I've been taking them with me everywhere I go since they arrived on Thursday.
Getting my hooping game on feels like getting back in touch with an old friend: hooping was the thing that gave me joy when I struggled to fit in as a college freshhuman on her own in NYC.
But I'm approaching hooping so very differently these days: instead of buying kids hoops at wal-mart, or making them out of irrigation tubing, I bought properly sized and weighted circus hoops.
Instead of making up things to do, or challenging myself to learn something I saw on youtube in the courtyard of my building, I'm meeting my coach once a week to be led through a progressively more challenging set of skills with proper technique.
My self-taught background gives me somewhat of an advantage, but I've also had to relearn how to stand, how to hold my arms, and how to simply hoop around my waist. Apparently the pros don't look like surfing chickens.
There is something inherently meditative about hooping, even when you're wacking your knees, hands, and head in an attempt to get the timing down for moving the hoop up and down your body. The drive to keep the hoop moving feels strangely deep and instinctive. When it clatters to the floor, I feel like I've let it down figuratively as well as literally. I think that deceptively simple and rhythmic activities like hooping, or drumming, tap into something rooted deep down in our humanness.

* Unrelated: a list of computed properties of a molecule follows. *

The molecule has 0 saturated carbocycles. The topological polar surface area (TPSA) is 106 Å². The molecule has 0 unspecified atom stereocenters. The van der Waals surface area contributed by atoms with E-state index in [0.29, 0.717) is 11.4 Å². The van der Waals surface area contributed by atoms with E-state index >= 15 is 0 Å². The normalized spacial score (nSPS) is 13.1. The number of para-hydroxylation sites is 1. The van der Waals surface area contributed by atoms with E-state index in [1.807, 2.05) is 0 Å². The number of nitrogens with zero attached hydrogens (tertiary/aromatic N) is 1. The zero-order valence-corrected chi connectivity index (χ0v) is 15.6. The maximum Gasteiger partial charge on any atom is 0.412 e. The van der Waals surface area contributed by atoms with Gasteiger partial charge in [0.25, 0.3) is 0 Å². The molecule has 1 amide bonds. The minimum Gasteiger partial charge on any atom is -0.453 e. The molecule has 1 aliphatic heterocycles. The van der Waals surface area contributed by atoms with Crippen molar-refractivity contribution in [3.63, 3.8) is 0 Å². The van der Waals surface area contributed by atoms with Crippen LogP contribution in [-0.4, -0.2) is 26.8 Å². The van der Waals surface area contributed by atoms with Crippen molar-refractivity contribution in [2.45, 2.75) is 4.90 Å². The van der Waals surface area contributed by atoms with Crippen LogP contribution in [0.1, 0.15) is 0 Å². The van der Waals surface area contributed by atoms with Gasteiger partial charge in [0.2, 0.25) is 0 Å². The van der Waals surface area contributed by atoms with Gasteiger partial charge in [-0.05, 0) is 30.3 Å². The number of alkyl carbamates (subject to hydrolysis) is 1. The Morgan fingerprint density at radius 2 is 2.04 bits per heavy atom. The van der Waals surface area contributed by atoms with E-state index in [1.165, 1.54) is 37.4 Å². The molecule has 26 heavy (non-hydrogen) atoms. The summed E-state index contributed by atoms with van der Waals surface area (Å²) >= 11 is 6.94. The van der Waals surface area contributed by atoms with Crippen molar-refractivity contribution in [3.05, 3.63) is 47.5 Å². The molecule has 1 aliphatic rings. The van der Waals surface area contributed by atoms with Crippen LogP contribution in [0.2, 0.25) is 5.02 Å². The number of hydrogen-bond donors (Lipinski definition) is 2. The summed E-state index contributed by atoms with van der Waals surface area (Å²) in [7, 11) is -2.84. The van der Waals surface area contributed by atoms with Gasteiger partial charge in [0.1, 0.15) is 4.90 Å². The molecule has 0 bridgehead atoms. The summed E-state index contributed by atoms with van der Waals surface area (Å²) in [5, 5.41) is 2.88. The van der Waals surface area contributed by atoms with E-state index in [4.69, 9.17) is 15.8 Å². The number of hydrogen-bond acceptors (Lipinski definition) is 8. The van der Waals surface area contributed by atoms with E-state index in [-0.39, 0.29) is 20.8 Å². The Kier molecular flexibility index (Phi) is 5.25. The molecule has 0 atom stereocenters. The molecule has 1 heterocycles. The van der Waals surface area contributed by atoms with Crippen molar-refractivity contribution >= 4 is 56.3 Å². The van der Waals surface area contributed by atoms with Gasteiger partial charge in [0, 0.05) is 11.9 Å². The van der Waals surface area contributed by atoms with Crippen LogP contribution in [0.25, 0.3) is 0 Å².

This makes it easy to keep practice, especially on a nice day when I can be outside. But it also can bring out my disciplined-to-the-point-of-masochism side in a way that aerial work just doesn't, especially when I'm re-learning an old skill with a new, more challenging to work with hoop.
After several attempts, the "WHY CAN'T I JUST DO IT?!?!" monster comes out, followed closely by the "*##&$^@^*#&@^*&#^@% I HATE EVERYTHING" monster.
There's definitely irony in an activity that feels so innate, so soothing, so joyful, and so peaceful also being a source of frustration, and self-flagellation...sometimes literally when I keep hooping over giant bruises in an effort to force myself to conquer a new skill for good. But I'm not surprised that my hoops have more to teach me than just kick-ups and splits.
I'm finding that when you pursue something with your whole heart, it demands that you rise to the occasion, not just in terms of your skills, but as a person. Finding your passion means finding your path, and one thing all paths have in common is that they lead to growth, and giving.
Learning to balance a burning desire to improve my skills with a sense of love and compassion for the journey will enhance my ability to balance the deeply giving work of being a birth doula with the necessary strong self-care practice to avoid burn out.
I'm grateful to my hoops for the lessons they have to share. What lessons have the things you love had for you? Your teachers are all around you. Take a listen! :-D
P.S. I'm hard at work preparing for my hooping debut at Big Sky Work's Prince Tribute Cabaret on June 9th! I'll show you no mercy, but I'll sho' 'nuff show you how to grind! ;-D